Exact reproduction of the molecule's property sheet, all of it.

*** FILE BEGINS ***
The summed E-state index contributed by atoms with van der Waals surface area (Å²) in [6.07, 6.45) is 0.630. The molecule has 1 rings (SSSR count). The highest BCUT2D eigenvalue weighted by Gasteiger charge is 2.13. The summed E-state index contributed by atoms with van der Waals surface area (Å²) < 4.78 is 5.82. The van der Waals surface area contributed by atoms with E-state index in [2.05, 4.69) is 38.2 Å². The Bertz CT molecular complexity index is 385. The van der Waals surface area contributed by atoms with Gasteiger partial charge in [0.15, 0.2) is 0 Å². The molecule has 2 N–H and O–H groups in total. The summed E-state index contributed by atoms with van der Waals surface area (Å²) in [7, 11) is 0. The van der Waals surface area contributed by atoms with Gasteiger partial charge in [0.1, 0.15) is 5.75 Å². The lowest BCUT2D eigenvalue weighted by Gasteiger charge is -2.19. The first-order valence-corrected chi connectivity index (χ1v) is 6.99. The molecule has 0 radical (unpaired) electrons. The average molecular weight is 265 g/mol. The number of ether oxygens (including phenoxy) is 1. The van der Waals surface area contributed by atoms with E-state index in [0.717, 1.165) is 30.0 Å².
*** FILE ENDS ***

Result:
The summed E-state index contributed by atoms with van der Waals surface area (Å²) in [6.07, 6.45) is 0.630. The molecule has 1 rings (SSSR count). The highest BCUT2D eigenvalue weighted by Gasteiger charge is 2.13. The summed E-state index contributed by atoms with van der Waals surface area (Å²) < 4.78 is 5.82. The van der Waals surface area contributed by atoms with E-state index in [2.05, 4.69) is 38.2 Å². The Bertz CT molecular complexity index is 385. The van der Waals surface area contributed by atoms with Gasteiger partial charge in [0.15, 0.2) is 0 Å². The molecule has 2 N–H and O–H groups in total. The summed E-state index contributed by atoms with van der Waals surface area (Å²) in [7, 11) is 0. The van der Waals surface area contributed by atoms with Gasteiger partial charge in [0.1, 0.15) is 5.75 Å². The lowest BCUT2D eigenvalue weighted by Gasteiger charge is -2.19. The first-order valence-corrected chi connectivity index (χ1v) is 6.99. The molecule has 0 radical (unpaired) electrons. The average molecular weight is 265 g/mol. The number of ether oxygens (including phenoxy) is 1. The van der Waals surface area contributed by atoms with E-state index in [0.717, 1.165) is 30.0 Å².